When we talk about the other people who wrote the sixty-case Canon of Sherlock Holmes besides Dr. Watson, we normally bring up the usual suspects: Sherlock Holmes himself, who wrote "Blanched Soldier" and "Lion's Mane," and Conan Doyle, who most likely takes the blame for all of the third person narratives added in along the way.
But what of the other people who wrote part of that Canon? The people we actually know the names of, at that!
I realized this fact during a re-read of "A Scandal in Bohemia," where we come to the end of the tale and get to read a full letter written by Irene Adler. Ah, what a great Sherlockian collectable that would be -- the original letter possessed by Sherlock Holmes, written in Irene's own hand!
"My dear Mr. Sherlock Holmes," followed by three paragraphs of Irene Adler Norton's very own words. She writes well, with perhaps a wry humor in spots, as when she tells that "it was hard to think evil of such a dear, kind old clergyman." And her respect and admiration for Sherlock Holmes is well-documented in her words as well.
Paging through a copy of The Complete Sherlock Holmes, one finds a lot of words that were not written by Watson.
The words on a sign by John Clay. The words in the diary of Elias Openshaw. The words in a letter from Tobias Gregson. And all of those letters from clients explaining things, like the lord who just signed himself "St. Simon" or the lawyers who ganged up with the signature "Morrison, Morrison, and Dodd, per E.J.C."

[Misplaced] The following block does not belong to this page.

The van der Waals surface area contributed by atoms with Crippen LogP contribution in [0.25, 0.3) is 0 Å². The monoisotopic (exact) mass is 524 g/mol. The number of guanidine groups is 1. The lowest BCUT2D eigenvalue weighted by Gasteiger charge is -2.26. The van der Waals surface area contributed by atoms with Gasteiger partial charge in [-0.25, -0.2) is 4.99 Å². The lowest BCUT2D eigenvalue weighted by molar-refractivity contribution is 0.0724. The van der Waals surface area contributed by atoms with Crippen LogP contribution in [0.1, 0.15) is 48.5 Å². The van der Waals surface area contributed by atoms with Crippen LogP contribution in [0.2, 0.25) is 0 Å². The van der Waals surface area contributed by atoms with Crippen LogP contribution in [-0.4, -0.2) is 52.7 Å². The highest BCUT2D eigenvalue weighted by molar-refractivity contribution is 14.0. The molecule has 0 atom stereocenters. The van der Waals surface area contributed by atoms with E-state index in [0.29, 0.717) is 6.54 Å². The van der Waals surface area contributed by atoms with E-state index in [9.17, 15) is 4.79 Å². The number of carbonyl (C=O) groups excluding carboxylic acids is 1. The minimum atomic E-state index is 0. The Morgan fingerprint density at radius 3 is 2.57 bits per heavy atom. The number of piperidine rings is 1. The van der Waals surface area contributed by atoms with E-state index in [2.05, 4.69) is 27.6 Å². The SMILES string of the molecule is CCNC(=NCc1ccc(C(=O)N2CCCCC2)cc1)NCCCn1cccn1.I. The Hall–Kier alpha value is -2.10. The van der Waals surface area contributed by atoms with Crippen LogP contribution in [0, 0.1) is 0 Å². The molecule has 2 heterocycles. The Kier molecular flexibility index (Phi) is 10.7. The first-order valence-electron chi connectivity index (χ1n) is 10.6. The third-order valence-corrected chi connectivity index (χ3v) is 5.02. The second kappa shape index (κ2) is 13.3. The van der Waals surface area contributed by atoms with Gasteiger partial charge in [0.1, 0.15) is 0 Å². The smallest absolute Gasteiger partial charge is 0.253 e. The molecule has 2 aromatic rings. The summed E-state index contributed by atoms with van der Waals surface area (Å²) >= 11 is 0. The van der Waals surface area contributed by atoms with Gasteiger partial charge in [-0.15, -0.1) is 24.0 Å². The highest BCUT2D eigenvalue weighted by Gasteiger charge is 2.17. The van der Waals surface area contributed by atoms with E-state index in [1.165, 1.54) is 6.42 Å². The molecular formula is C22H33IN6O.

Even villains have written their bits of the Canon: "Will call at 6:30 -- C.A.M." "AM HERE ABE SLANEY." "Stuff awaits you when goods delivered. Pierrot."
The turncoat Fred Porlock sneaking out tips. Local officer White Mason, writing to Scotland Yard's MacDonald. The note from Grace Dunbar that seemed to be evidence that she was a murderer. All sorts of details written by all sorts of writers.
Robert Ferguson wrote what might be the longest letter in the Canon, explaining the vampire business, but I have not been too thorough in my research as yet. The length of his note makes one want to take the matter a step further, do word counts, and create a mammoth pie chart breaking down the Canon by individual writer's percentage of the complete hundred.
There is something I heard, however, a small psychological fact that surely guarantees that I'll never be the one to do the work on that. Apparently saying you'll do something, or just explaining how it could be done, can potentially give your brain much the same pleasurable chemicals as actually doing the thing. So anyone wanting to follow up on this line with the full research feel free. A craftsman with pen and paper recreating every letter, note, sign, and other handwritten bit in the Canon might be another excellent way to spend one's days. But bloggers blog, and tomorrow I'll be on to something else.
Still, this thought of the other writers whose words fill the Canon, just intrigues me.